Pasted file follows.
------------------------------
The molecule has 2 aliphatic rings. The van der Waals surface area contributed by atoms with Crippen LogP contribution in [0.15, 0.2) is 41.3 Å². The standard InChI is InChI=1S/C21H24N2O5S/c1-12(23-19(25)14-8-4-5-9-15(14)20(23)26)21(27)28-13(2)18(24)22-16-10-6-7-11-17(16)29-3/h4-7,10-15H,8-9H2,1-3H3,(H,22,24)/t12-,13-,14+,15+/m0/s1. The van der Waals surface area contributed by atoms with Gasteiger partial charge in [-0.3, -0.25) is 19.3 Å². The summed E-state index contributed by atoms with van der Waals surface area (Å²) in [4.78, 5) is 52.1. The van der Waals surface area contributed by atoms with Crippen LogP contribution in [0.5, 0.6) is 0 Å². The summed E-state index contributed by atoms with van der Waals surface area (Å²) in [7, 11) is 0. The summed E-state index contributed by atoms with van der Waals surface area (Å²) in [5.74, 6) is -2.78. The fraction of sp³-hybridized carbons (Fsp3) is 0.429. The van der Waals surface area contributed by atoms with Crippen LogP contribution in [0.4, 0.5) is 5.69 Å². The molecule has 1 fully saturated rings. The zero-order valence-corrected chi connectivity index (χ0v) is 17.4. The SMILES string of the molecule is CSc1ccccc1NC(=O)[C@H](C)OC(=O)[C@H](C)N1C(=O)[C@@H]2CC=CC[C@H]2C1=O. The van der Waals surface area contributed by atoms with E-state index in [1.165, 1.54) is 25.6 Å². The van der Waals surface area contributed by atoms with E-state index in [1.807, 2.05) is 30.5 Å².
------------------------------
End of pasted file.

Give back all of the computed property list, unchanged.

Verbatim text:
The molecule has 2 aliphatic rings. The van der Waals surface area contributed by atoms with Crippen LogP contribution in [0.15, 0.2) is 41.3 Å². The standard InChI is InChI=1S/C21H24N2O5S/c1-12(23-19(25)14-8-4-5-9-15(14)20(23)26)21(27)28-13(2)18(24)22-16-10-6-7-11-17(16)29-3/h4-7,10-15H,8-9H2,1-3H3,(H,22,24)/t12-,13-,14+,15+/m0/s1. The van der Waals surface area contributed by atoms with Gasteiger partial charge in [-0.3, -0.25) is 19.3 Å². The summed E-state index contributed by atoms with van der Waals surface area (Å²) in [4.78, 5) is 52.1. The van der Waals surface area contributed by atoms with Crippen LogP contribution in [0.5, 0.6) is 0 Å². The summed E-state index contributed by atoms with van der Waals surface area (Å²) in [7, 11) is 0. The summed E-state index contributed by atoms with van der Waals surface area (Å²) in [5.74, 6) is -2.78. The fraction of sp³-hybridized carbons (Fsp3) is 0.429. The van der Waals surface area contributed by atoms with Crippen LogP contribution in [0.4, 0.5) is 5.69 Å². The molecule has 1 fully saturated rings. The zero-order valence-corrected chi connectivity index (χ0v) is 17.4. The SMILES string of the molecule is CSc1ccccc1NC(=O)[C@H](C)OC(=O)[C@H](C)N1C(=O)[C@@H]2CC=CC[C@H]2C1=O. The van der Waals surface area contributed by atoms with E-state index in [1.165, 1.54) is 25.6 Å². The van der Waals surface area contributed by atoms with E-state index in [1.807, 2.05) is 30.5 Å².